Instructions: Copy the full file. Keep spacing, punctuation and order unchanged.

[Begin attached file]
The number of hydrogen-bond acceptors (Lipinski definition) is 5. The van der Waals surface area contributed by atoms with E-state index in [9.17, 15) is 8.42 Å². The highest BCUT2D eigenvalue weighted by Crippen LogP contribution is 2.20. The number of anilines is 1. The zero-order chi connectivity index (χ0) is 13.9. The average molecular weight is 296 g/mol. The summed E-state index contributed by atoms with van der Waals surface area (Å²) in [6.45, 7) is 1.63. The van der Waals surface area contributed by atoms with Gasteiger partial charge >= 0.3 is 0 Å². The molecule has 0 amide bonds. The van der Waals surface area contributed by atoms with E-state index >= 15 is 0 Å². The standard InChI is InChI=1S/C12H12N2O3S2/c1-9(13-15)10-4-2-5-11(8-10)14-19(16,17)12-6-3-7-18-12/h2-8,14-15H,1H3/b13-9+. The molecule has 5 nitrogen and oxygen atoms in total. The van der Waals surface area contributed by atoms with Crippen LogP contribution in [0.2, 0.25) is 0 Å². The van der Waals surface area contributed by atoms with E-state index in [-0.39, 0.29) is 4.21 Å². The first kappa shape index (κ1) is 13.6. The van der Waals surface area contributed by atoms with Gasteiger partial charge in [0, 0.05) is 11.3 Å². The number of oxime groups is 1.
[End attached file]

The number of hydrogen-bond acceptors (Lipinski definition) is 5. The van der Waals surface area contributed by atoms with E-state index in [9.17, 15) is 8.42 Å². The highest BCUT2D eigenvalue weighted by Crippen LogP contribution is 2.20. The number of anilines is 1. The zero-order chi connectivity index (χ0) is 13.9. The average molecular weight is 296 g/mol. The summed E-state index contributed by atoms with van der Waals surface area (Å²) in [6.45, 7) is 1.63. The van der Waals surface area contributed by atoms with Gasteiger partial charge >= 0.3 is 0 Å². The molecule has 0 amide bonds. The van der Waals surface area contributed by atoms with E-state index >= 15 is 0 Å². The standard InChI is InChI=1S/C12H12N2O3S2/c1-9(13-15)10-4-2-5-11(8-10)14-19(16,17)12-6-3-7-18-12/h2-8,14-15H,1H3/b13-9+. The molecule has 5 nitrogen and oxygen atoms in total. The van der Waals surface area contributed by atoms with Crippen LogP contribution in [0.2, 0.25) is 0 Å². The van der Waals surface area contributed by atoms with E-state index in [-0.39, 0.29) is 4.21 Å². The first kappa shape index (κ1) is 13.6. The van der Waals surface area contributed by atoms with Gasteiger partial charge in [0, 0.05) is 11.3 Å². The number of oxime groups is 1.